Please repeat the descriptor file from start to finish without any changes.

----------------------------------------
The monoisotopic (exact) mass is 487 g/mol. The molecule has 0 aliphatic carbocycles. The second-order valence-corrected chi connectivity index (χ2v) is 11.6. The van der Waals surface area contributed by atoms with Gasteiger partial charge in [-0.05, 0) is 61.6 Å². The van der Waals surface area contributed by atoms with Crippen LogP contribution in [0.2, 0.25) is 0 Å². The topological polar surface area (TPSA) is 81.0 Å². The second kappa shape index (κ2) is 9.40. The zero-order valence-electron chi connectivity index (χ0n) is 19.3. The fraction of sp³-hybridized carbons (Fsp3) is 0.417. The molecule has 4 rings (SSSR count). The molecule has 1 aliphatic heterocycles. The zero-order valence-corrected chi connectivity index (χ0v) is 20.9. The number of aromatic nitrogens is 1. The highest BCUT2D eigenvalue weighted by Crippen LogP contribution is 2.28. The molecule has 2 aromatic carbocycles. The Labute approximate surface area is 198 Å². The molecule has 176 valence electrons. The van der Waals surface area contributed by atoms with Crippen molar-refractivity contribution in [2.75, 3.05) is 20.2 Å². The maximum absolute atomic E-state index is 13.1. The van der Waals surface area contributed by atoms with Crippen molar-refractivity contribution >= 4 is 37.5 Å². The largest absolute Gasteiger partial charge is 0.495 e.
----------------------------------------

The monoisotopic (exact) mass is 487 g/mol. The molecule has 0 aliphatic carbocycles. The second-order valence-corrected chi connectivity index (χ2v) is 11.6. The van der Waals surface area contributed by atoms with Gasteiger partial charge in [-0.05, 0) is 61.6 Å². The van der Waals surface area contributed by atoms with Crippen LogP contribution in [0.2, 0.25) is 0 Å². The topological polar surface area (TPSA) is 81.0 Å². The second kappa shape index (κ2) is 9.40. The zero-order valence-electron chi connectivity index (χ0n) is 19.3. The fraction of sp³-hybridized carbons (Fsp3) is 0.417. The molecule has 4 rings (SSSR count). The molecule has 1 aliphatic heterocycles. The zero-order valence-corrected chi connectivity index (χ0v) is 20.9. The number of aromatic nitrogens is 1. The highest BCUT2D eigenvalue weighted by Crippen LogP contribution is 2.28. The molecule has 2 aromatic carbocycles. The Labute approximate surface area is 198 Å². The molecule has 176 valence electrons. The van der Waals surface area contributed by atoms with Crippen molar-refractivity contribution in [2.75, 3.05) is 20.2 Å². The maximum absolute atomic E-state index is 13.1. The van der Waals surface area contributed by atoms with Crippen molar-refractivity contribution >= 4 is 37.5 Å². The largest absolute Gasteiger partial charge is 0.495 e.